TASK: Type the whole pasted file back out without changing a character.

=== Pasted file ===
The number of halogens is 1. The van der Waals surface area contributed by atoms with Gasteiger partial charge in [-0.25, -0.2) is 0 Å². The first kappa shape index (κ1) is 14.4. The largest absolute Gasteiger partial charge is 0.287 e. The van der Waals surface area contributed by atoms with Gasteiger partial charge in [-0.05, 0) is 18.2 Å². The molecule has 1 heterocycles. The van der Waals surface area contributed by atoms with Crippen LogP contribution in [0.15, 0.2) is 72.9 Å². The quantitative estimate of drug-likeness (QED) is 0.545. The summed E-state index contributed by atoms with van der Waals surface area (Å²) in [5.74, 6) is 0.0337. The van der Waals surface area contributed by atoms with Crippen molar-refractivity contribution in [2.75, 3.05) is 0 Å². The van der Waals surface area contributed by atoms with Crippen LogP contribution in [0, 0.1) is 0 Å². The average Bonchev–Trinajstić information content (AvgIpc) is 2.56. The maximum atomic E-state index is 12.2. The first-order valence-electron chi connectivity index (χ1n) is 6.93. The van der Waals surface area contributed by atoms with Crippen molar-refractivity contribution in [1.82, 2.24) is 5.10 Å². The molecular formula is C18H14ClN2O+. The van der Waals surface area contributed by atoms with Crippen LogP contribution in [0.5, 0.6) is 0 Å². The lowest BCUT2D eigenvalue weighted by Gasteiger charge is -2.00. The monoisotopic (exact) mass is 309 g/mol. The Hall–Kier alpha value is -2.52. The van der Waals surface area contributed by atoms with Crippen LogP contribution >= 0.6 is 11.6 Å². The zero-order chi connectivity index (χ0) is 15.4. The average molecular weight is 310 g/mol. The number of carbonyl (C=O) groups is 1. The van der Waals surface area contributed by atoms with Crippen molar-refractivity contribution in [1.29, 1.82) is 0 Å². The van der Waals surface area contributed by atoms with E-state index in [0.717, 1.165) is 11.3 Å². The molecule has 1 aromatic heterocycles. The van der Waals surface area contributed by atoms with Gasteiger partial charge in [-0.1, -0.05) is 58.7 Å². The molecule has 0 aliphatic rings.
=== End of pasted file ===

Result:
The number of halogens is 1. The van der Waals surface area contributed by atoms with Gasteiger partial charge in [-0.25, -0.2) is 0 Å². The first kappa shape index (κ1) is 14.4. The largest absolute Gasteiger partial charge is 0.287 e. The van der Waals surface area contributed by atoms with Gasteiger partial charge in [-0.05, 0) is 18.2 Å². The molecule has 1 heterocycles. The van der Waals surface area contributed by atoms with Crippen LogP contribution in [0.15, 0.2) is 72.9 Å². The quantitative estimate of drug-likeness (QED) is 0.545. The summed E-state index contributed by atoms with van der Waals surface area (Å²) in [5.74, 6) is 0.0337. The van der Waals surface area contributed by atoms with Crippen molar-refractivity contribution in [2.75, 3.05) is 0 Å². The van der Waals surface area contributed by atoms with Crippen LogP contribution in [0, 0.1) is 0 Å². The average Bonchev–Trinajstić information content (AvgIpc) is 2.56. The maximum atomic E-state index is 12.2. The first-order valence-electron chi connectivity index (χ1n) is 6.93. The van der Waals surface area contributed by atoms with Crippen molar-refractivity contribution in [1.82, 2.24) is 5.10 Å². The molecular formula is C18H14ClN2O+. The van der Waals surface area contributed by atoms with Crippen LogP contribution in [0.5, 0.6) is 0 Å². The lowest BCUT2D eigenvalue weighted by Gasteiger charge is -2.00. The monoisotopic (exact) mass is 309 g/mol. The Hall–Kier alpha value is -2.52. The van der Waals surface area contributed by atoms with Crippen LogP contribution >= 0.6 is 11.6 Å². The zero-order chi connectivity index (χ0) is 15.4. The average molecular weight is 310 g/mol. The number of carbonyl (C=O) groups is 1. The van der Waals surface area contributed by atoms with Crippen molar-refractivity contribution in [1.29, 1.82) is 0 Å². The van der Waals surface area contributed by atoms with E-state index in [0.717, 1.165) is 11.3 Å². The molecule has 1 aromatic heterocycles. The van der Waals surface area contributed by atoms with Gasteiger partial charge in [-0.1, -0.05) is 58.7 Å². The molecule has 0 aliphatic rings.